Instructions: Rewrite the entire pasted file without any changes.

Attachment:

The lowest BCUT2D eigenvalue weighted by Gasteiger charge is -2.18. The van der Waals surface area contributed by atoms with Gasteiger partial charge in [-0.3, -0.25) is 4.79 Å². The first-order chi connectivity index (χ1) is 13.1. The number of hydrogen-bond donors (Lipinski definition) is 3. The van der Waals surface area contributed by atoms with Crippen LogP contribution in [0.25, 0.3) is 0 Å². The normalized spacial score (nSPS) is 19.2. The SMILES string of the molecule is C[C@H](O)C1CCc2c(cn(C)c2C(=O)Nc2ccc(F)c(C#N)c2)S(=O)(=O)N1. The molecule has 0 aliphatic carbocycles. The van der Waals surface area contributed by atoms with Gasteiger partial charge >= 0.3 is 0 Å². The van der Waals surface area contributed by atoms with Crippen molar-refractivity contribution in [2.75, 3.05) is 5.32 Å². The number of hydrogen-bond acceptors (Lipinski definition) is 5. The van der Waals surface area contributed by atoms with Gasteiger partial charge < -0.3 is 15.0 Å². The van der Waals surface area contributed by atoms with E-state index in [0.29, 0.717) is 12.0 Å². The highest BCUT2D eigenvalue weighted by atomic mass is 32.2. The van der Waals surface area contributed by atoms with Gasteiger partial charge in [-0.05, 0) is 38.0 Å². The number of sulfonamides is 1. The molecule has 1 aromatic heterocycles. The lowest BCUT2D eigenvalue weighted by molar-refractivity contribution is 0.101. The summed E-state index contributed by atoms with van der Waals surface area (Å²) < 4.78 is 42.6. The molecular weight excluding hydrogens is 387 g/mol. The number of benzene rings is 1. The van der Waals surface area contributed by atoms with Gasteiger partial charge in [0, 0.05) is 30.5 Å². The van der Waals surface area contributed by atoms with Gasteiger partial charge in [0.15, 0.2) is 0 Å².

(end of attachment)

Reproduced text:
The lowest BCUT2D eigenvalue weighted by Gasteiger charge is -2.18. The van der Waals surface area contributed by atoms with Gasteiger partial charge in [-0.3, -0.25) is 4.79 Å². The first-order chi connectivity index (χ1) is 13.1. The number of hydrogen-bond donors (Lipinski definition) is 3. The van der Waals surface area contributed by atoms with Crippen LogP contribution in [0.25, 0.3) is 0 Å². The normalized spacial score (nSPS) is 19.2. The SMILES string of the molecule is C[C@H](O)C1CCc2c(cn(C)c2C(=O)Nc2ccc(F)c(C#N)c2)S(=O)(=O)N1. The molecule has 0 aliphatic carbocycles. The van der Waals surface area contributed by atoms with Gasteiger partial charge >= 0.3 is 0 Å². The van der Waals surface area contributed by atoms with Crippen molar-refractivity contribution in [2.75, 3.05) is 5.32 Å². The number of hydrogen-bond acceptors (Lipinski definition) is 5. The van der Waals surface area contributed by atoms with Gasteiger partial charge < -0.3 is 15.0 Å². The van der Waals surface area contributed by atoms with E-state index in [0.29, 0.717) is 12.0 Å². The highest BCUT2D eigenvalue weighted by atomic mass is 32.2. The van der Waals surface area contributed by atoms with Gasteiger partial charge in [-0.05, 0) is 38.0 Å². The number of sulfonamides is 1. The molecule has 1 aromatic heterocycles. The lowest BCUT2D eigenvalue weighted by molar-refractivity contribution is 0.101. The summed E-state index contributed by atoms with van der Waals surface area (Å²) < 4.78 is 42.6. The molecular weight excluding hydrogens is 387 g/mol. The number of benzene rings is 1. The van der Waals surface area contributed by atoms with Gasteiger partial charge in [0, 0.05) is 30.5 Å². The van der Waals surface area contributed by atoms with Gasteiger partial charge in [0.15, 0.2) is 0 Å².